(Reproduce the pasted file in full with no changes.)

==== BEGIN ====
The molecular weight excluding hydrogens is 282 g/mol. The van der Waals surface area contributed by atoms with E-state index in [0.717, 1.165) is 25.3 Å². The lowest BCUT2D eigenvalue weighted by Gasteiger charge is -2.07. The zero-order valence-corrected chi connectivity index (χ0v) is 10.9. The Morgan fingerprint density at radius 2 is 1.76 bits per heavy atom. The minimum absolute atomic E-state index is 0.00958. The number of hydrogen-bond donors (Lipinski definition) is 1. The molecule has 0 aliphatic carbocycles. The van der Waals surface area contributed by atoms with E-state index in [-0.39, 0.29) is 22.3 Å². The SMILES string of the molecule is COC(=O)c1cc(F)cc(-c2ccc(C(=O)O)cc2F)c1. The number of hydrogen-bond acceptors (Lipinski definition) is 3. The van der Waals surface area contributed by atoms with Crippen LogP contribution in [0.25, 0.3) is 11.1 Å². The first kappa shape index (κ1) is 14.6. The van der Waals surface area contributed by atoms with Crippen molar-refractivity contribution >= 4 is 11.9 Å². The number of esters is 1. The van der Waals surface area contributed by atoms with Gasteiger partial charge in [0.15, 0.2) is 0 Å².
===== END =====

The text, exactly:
The molecular weight excluding hydrogens is 282 g/mol. The van der Waals surface area contributed by atoms with E-state index in [0.717, 1.165) is 25.3 Å². The lowest BCUT2D eigenvalue weighted by Gasteiger charge is -2.07. The zero-order valence-corrected chi connectivity index (χ0v) is 10.9. The Morgan fingerprint density at radius 2 is 1.76 bits per heavy atom. The minimum absolute atomic E-state index is 0.00958. The number of hydrogen-bond donors (Lipinski definition) is 1. The molecule has 0 aliphatic carbocycles. The van der Waals surface area contributed by atoms with E-state index in [-0.39, 0.29) is 22.3 Å². The SMILES string of the molecule is COC(=O)c1cc(F)cc(-c2ccc(C(=O)O)cc2F)c1. The number of hydrogen-bond acceptors (Lipinski definition) is 3. The van der Waals surface area contributed by atoms with Crippen LogP contribution in [0.25, 0.3) is 11.1 Å². The first kappa shape index (κ1) is 14.6. The van der Waals surface area contributed by atoms with Crippen molar-refractivity contribution >= 4 is 11.9 Å². The number of esters is 1. The van der Waals surface area contributed by atoms with Gasteiger partial charge in [0.15, 0.2) is 0 Å².